At this last regular Meetup of the season, we were very happy to welcome Ayodeji Ogundare, Developer Advocate at Adyen, as our first speaker.
This Meetup was sponsored with 💙 by SiteGround, Kinsta, Weglot and Aiwos
From Hello World to Developer Advocacy
Ayodeji started off by explaining what a Developer Advocate does, by visualizing a story:
Imagine you own a shop. You install WordPress. You have a payment provider. Everything is set up. But you get an error. You’re frustrated. So you look for a solution on Google, ChatGPT, etc. But you can’t seem to solve the problem. Those are the types of situations a developer advocate is aiming for to fix. He helps to maximize the product value.
Next, Ayodeji took us through his personal journey. He explained how he started out as a developer at quite a young age in Nigeria, on a simple Windows laptop his father gave to him. He made his first ‘Hello World’ and felt like the hacker in the hood. In search for more, Ayodeji stumbled upon WordPress.com and started his own personal blog. He got so enthusiastic about building websites, he shared all his newly gained knowledge on the blog.
Although this was his passion, it wasn’t paying the bills. To sustain himself, he searched for a vacancy. Someone helped him go viral with ‘Let’s get Ayodeji a job’ and the post got noticed by his current Lead at Adyen. He applied and got the job. For over a year now he is a Developer Advocate at Adyen and works at their Amsterdam office.
In conclusion, contributing to Open Source can be a great way to start off a career. A lot of software we use today is Open Source and most of these tools only exist because of its contributors. And the best thing is that everyone can become a contributor, you don’t have to know how to write code, because there are so many ways to contribute.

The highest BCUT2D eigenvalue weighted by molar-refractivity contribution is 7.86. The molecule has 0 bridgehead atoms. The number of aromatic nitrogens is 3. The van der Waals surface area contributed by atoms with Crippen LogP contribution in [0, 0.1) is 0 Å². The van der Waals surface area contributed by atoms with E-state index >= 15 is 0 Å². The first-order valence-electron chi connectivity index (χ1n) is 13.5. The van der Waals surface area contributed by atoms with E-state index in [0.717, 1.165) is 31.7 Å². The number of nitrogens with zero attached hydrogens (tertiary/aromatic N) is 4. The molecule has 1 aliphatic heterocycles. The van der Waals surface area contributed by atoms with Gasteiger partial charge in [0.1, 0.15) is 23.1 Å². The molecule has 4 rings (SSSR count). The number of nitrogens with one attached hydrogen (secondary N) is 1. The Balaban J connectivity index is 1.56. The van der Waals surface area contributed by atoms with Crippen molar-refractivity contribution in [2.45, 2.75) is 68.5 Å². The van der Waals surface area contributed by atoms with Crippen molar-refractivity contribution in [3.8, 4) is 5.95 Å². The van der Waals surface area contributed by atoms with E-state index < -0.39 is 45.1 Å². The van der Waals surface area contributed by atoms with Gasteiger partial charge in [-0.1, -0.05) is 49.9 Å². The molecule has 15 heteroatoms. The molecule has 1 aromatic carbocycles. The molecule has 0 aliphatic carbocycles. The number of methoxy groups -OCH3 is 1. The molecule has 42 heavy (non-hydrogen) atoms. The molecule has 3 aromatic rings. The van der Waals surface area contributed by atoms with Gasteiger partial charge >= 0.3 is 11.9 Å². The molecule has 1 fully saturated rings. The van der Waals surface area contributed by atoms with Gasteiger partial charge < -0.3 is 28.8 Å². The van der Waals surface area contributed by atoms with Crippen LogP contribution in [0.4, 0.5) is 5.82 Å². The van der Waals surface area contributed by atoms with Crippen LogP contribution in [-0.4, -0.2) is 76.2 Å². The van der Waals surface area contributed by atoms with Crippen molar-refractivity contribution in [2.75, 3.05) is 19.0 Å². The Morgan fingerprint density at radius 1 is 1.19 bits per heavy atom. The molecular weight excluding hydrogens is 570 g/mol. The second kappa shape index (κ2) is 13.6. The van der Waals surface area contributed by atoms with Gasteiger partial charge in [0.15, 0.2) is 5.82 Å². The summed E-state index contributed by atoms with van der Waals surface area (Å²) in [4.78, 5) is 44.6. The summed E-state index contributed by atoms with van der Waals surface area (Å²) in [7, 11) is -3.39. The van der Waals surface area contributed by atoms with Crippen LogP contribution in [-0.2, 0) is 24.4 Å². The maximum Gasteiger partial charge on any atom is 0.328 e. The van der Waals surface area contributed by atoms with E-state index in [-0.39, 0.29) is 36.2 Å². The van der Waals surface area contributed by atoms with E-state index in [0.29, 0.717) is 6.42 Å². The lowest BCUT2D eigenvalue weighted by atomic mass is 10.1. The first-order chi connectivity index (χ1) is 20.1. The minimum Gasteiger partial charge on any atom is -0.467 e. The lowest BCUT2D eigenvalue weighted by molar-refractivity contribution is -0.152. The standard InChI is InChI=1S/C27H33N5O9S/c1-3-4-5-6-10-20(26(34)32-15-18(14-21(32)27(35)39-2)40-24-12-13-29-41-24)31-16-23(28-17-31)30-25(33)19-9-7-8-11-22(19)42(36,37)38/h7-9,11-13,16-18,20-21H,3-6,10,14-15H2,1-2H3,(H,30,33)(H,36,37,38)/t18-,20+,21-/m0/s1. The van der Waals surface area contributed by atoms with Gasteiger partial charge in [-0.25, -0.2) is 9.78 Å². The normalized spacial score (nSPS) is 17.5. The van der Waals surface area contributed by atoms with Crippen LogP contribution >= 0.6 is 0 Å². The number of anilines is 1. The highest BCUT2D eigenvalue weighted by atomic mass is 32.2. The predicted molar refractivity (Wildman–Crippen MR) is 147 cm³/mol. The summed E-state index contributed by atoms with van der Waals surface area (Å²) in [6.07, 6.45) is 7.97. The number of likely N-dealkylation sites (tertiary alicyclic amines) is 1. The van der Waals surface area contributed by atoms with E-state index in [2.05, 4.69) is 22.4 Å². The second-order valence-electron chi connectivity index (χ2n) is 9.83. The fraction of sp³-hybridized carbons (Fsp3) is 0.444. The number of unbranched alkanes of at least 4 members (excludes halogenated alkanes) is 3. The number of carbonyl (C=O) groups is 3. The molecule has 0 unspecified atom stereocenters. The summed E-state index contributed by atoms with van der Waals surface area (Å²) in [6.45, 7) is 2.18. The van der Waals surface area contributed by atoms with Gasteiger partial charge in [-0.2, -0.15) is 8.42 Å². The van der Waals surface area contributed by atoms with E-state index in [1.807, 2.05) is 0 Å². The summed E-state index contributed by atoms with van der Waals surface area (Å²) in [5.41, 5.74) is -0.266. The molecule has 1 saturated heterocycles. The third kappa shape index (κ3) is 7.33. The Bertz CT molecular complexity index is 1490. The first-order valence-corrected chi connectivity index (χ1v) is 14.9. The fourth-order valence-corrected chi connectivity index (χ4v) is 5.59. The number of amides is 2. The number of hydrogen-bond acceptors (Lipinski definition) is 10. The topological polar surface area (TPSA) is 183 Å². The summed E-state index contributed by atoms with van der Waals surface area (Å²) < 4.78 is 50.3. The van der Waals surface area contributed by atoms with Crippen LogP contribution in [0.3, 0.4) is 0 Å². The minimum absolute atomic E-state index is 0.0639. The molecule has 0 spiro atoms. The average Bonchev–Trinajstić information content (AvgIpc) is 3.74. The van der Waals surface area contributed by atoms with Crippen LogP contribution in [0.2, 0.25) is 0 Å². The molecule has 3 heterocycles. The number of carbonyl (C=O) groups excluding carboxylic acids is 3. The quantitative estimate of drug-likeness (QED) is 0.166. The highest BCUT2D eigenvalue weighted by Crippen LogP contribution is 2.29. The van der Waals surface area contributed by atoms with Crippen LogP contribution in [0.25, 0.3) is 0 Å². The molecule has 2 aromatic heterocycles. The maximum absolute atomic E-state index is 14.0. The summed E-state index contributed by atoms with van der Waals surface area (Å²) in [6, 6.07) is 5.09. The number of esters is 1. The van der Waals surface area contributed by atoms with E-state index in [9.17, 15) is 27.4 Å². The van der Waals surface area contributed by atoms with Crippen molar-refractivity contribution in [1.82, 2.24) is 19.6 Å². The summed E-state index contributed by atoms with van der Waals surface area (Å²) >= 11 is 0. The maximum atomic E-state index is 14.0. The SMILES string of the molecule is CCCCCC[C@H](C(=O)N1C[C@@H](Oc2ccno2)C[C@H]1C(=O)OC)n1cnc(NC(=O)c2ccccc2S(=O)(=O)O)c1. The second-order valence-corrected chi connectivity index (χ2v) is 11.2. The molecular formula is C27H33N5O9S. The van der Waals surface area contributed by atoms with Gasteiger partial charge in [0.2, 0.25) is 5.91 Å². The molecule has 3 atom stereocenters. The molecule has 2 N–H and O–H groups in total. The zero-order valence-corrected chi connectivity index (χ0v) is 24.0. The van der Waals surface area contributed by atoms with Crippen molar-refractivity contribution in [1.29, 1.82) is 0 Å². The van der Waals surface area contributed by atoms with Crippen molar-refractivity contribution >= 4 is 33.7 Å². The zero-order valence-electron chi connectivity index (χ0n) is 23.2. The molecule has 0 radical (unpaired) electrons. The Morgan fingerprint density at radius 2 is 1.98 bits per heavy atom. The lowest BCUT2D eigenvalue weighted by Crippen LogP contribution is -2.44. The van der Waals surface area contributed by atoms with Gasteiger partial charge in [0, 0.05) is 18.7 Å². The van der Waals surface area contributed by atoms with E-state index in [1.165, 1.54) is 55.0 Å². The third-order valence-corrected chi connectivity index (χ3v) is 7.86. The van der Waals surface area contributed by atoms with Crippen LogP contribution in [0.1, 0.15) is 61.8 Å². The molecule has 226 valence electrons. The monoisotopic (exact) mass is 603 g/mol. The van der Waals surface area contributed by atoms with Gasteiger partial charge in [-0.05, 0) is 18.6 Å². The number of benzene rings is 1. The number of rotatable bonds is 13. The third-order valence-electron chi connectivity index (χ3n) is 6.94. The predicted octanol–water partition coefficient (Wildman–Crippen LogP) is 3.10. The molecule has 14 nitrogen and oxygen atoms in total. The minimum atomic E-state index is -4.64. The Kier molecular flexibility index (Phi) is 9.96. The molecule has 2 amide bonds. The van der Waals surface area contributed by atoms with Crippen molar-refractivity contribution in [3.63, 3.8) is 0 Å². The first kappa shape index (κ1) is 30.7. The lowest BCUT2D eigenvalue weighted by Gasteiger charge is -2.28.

If you want to connect to the Open Source community too, try these tips from Ayodeji:
- learn Open Source skills
- share your knowledge
- teach your knowledge to others
- contribute to the community
- talk to people about what you do
- visit developerrelations.com and opensource.guide
Discussion on 20 years WordPress
After the break we had a discussion with the audience to celebrate the twentieth birthday of WordPress on May 27th 2023. Jaap started off with a little bit of history on WordPress and some graphics of the worldwide use of our beloved software.
We had prepared some questions and were curious about the answers from the audience.
Why did you start using WP?
- Tried other CMS’es but found WP the easiest
- Clients kept asking for it so I had to
- Developers in my network all used it
- The marketshare was big
- I was told it was the only tool to build websites in
What would be a good advice for WP beginners?
- Get in touch with the community because it’s more complicated than it used to be
What tool or hack made you develop WP sites faster?
- Local webserver software called Local
- Elementor page builder
- Can’t decide, there’s so much good stuff around
What is your best WP trick others may not know about?
- Query Monitor plugin
- Stack Overflow
- WordPress Migration Tool
What is your most extreme WP use case?
- A website replicator
- Freebooq plugin for financial administration
- A subsidy system
- A user administration plugin
What is your best WP memory?
- Making money with it
- Getting visitors to my website for the first time
- Being on a contributor day
What is your biggest issue with WP?
- Multilingual websites are too complicated
- Gutenberg editor
- Inconsistency in code and interface all the time
- REST API is a problem
- Canonical plugins would be nice
What WP functions need better documentation
What are your best sources of WordPress inspiration?
- Kinsta blog
- Yoast blog
- Remkus de Vries newsletter
- Facebook group The Admin Bar
- WP Tavern
Did you ever contribute to WP? If so, what?
- Translations of themes and plugins
- Made a guestbook plugin
- Organized a meetup
- Contributed to technical standards
- Adopted an abandoned plugin